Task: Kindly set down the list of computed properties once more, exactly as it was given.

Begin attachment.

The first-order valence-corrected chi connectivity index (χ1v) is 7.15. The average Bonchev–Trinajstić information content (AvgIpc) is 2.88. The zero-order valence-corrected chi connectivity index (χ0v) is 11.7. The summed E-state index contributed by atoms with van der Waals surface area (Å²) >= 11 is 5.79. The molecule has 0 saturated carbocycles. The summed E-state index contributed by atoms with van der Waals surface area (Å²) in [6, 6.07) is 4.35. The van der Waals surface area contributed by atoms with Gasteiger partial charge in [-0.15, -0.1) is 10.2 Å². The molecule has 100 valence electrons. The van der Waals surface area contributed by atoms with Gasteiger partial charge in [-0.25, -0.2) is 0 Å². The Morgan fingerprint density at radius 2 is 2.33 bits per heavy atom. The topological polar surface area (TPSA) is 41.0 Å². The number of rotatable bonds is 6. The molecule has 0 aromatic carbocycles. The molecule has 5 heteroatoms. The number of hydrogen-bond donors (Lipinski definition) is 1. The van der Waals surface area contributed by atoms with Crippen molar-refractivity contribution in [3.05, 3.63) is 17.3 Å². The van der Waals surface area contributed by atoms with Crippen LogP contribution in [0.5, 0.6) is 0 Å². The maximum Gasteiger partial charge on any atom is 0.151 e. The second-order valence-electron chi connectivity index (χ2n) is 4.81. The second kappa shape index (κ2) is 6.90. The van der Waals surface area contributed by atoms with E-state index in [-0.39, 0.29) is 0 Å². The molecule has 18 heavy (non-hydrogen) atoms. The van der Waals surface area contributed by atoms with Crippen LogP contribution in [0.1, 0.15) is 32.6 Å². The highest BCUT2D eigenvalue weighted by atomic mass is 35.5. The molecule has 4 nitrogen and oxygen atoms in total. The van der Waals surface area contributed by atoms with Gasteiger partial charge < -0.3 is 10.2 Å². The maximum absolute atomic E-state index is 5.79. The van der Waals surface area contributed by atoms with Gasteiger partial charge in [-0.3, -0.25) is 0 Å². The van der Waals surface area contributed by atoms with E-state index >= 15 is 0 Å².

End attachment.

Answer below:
The first-order valence-corrected chi connectivity index (χ1v) is 7.15. The average Bonchev–Trinajstić information content (AvgIpc) is 2.88. The zero-order valence-corrected chi connectivity index (χ0v) is 11.7. The summed E-state index contributed by atoms with van der Waals surface area (Å²) >= 11 is 5.79. The molecule has 0 saturated carbocycles. The summed E-state index contributed by atoms with van der Waals surface area (Å²) in [6, 6.07) is 4.35. The van der Waals surface area contributed by atoms with Gasteiger partial charge in [-0.15, -0.1) is 10.2 Å². The molecule has 100 valence electrons. The van der Waals surface area contributed by atoms with Gasteiger partial charge in [-0.25, -0.2) is 0 Å². The Morgan fingerprint density at radius 2 is 2.33 bits per heavy atom. The topological polar surface area (TPSA) is 41.0 Å². The number of rotatable bonds is 6. The molecule has 0 aromatic carbocycles. The molecule has 5 heteroatoms. The number of hydrogen-bond donors (Lipinski definition) is 1. The van der Waals surface area contributed by atoms with Crippen molar-refractivity contribution in [3.05, 3.63) is 17.3 Å². The van der Waals surface area contributed by atoms with Crippen LogP contribution in [0.5, 0.6) is 0 Å². The maximum Gasteiger partial charge on any atom is 0.151 e. The second-order valence-electron chi connectivity index (χ2n) is 4.81. The second kappa shape index (κ2) is 6.90. The van der Waals surface area contributed by atoms with E-state index in [-0.39, 0.29) is 0 Å². The molecule has 18 heavy (non-hydrogen) atoms. The van der Waals surface area contributed by atoms with Crippen LogP contribution in [0.1, 0.15) is 32.6 Å². The highest BCUT2D eigenvalue weighted by atomic mass is 35.5. The molecule has 4 nitrogen and oxygen atoms in total. The van der Waals surface area contributed by atoms with Gasteiger partial charge < -0.3 is 10.2 Å². The maximum absolute atomic E-state index is 5.79. The van der Waals surface area contributed by atoms with Gasteiger partial charge in [-0.3, -0.25) is 0 Å². The van der Waals surface area contributed by atoms with E-state index >= 15 is 0 Å².